a report the other day about math and science scores in American public
schools as compared to the rest of the world. We don’t do very
well, folks, and that has all the usual suspects pointing fingers of
blame. Politicians on both sides of the aisle use statistical stories
such as these to argue their own agendas, but everybody seems to miss
the reality that we, as Americans, live in a culture that views such
teaching as increasingly irrelevant. Whether that’s good or bad
is not the point of this essay. I merely wish to point out that my daughter’s
calculator makes her legitimately ask why she needs to memorize math
What is postmodernism?
Modernists share a universal faith in logic and science. Postmodernists (Pomos) see the realism of limitations.
Words like purpose, design and hierarchy are modernist, while postmodernists would rather use play, chance and anarchy. Pomos don’t completely reject logic, but their own experiences tell them that order isn’t over all, and they passionately despise what they see as the inherent elitism of hierarchy.
Modernists view much of life of life at arm’s length. Postmodernists experience it as participatory. Life is not "out there" to Pomos; rather, it is all around us — something that we can have as little or as much of as we choose.
One of the most defining differences is with God, where the modernist would first see God, the Father. The postmodernist would see God, the Holy Spirit. God, the Father, represents distant authority, which Pomos reject, while God, the Holy Spirit, is among us, something we can experience for ourselves.
For the modernist, the parts logically make up the whole, but the Pomo views the whole as greater than the parts.
Most people I know today are a combination of modern and postmodern thinkers, but the shift from one to the other is unmistakable, if you allow yourself to see it. What’s interesting is exploring the various writings about postmodernism, because everyday events begin to make sense. My generation has helped create a world wherein this postmodern thinking can flourish. My daughter’s calculator, for example, permits her to use math, something that I couldn’t do without memorization and discipline. Likewise, the Internet enables her to use science, because knowledge is there at the click of a mouse. "Use it" is very postmodernist, while "Study it" is very modernist.
Armed with knowledge and information promised by the Internet, postmodernists are a serious threat to every institution in America whose power is derived from protected knowledge. Why do you think the American Medical Association was quick to create a lobbying arm that would keep informational medical Websites under its purview? The AMA is an entity governing a modernist institution whose members are licensed based on knowledge. Pomos don’t believe anybody should have to pay for knowledge, and they reject the idea of governing bodies, because they view them as self-serving. Modernists would argue this is really about protecting consumers from the unscrupulous, but postmodernists would say it’s about the AMA protecting its own interests first.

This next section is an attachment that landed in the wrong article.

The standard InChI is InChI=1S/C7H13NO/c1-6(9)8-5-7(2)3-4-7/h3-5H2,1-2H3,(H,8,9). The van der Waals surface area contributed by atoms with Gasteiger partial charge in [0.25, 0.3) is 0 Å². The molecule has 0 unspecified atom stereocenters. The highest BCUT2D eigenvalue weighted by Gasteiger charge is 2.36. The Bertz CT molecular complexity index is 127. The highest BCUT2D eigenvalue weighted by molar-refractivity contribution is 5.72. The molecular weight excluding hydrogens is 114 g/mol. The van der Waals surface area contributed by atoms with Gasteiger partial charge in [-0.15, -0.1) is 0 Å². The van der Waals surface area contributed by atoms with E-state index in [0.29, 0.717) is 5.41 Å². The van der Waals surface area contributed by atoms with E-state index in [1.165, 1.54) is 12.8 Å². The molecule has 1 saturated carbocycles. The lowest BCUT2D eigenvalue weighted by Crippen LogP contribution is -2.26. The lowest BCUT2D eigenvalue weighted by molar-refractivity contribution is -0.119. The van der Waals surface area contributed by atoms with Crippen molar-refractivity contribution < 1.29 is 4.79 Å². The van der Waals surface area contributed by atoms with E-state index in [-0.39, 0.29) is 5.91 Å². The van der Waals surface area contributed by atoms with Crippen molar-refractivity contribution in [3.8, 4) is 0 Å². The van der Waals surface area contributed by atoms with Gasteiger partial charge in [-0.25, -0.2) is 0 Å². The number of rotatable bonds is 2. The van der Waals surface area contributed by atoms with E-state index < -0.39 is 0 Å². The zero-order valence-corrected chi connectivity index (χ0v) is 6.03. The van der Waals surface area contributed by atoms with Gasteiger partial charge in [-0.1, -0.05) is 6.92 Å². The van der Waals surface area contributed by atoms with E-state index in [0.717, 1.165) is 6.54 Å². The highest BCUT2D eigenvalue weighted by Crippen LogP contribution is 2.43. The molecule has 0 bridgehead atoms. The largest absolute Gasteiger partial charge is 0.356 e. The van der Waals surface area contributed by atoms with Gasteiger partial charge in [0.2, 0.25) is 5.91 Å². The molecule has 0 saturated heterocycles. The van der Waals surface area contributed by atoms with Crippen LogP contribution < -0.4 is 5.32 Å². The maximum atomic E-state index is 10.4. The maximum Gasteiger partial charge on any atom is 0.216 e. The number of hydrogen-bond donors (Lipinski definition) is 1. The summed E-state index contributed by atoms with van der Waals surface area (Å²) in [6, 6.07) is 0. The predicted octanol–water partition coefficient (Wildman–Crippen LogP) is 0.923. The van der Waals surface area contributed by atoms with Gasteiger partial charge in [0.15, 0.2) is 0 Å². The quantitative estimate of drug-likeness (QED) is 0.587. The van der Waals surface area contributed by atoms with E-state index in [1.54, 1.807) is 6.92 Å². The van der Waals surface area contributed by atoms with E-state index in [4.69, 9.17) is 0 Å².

I believe this cultural shift has significant ramifications for the news business. Postmodernism wants to play and experience, and it will not sit still for lecturing and passive participation — both of which are fundamental essentials of TV News. The anchor is a traditional authority figure. Postmodernists abhor authority, especially what they view as elitist, and the more we try to promote that, the more the postmodern world moves away. The more we try to educate, the farther away moves the audience. They don’t wish to be taught; they wish to learn by participating. Postmodernism sees through our bells and whistles, our live shots, our promotional copy, and our trickery. The more we attempt to explain what we view as out-of-control, the more we lose postmodernists, who view anarchy and chaos as acceptable realities and reject the modernist idea of a logical way things "ought to be."
The "broad" in broadcasting is gone forever. The very ideas of community and group identity have changed. "Tribes" is a word often heard in postmodernist discussion; diversity is a righteous concept among Pomos. Tribes transcend communities. A mosaic that spreads beyond anybody’s melting pot has replaced yesterday’s logical, American mindset. This also runs counter to modernist news organizations, which still operate with a logical belief that the whole (community) is the sum of its parts and that we’re all in this together.
10 ideas for consideration
Young people are vastly more postmodern than their parents, and the gap between generations today is far more than simply one of age. This is critical for television people to understand, for it offers an identifiable clue as to why TV News audiences are getting older and older. If you want to catch trout, you must use trout bait. The currently accepted philosophies of television news will never be attractive to postmodernist-leaning young people.
The digital era, created by the logic of a modernist world, has done far more than simply empower young people with knowledge. It is the force accelerating an enormous cultural shift and leaving broadcast news organizations in a very fragile position. Like Dorothy, Pomos have cast aside the curtain and revealed the Wizard for what he really is — a profit-motivated entity that they believe has fooled people for decades.
To paraphrase Murrow: "We can deny and ignore this shift if we choose, but we cannot escape responsibility for the consequences."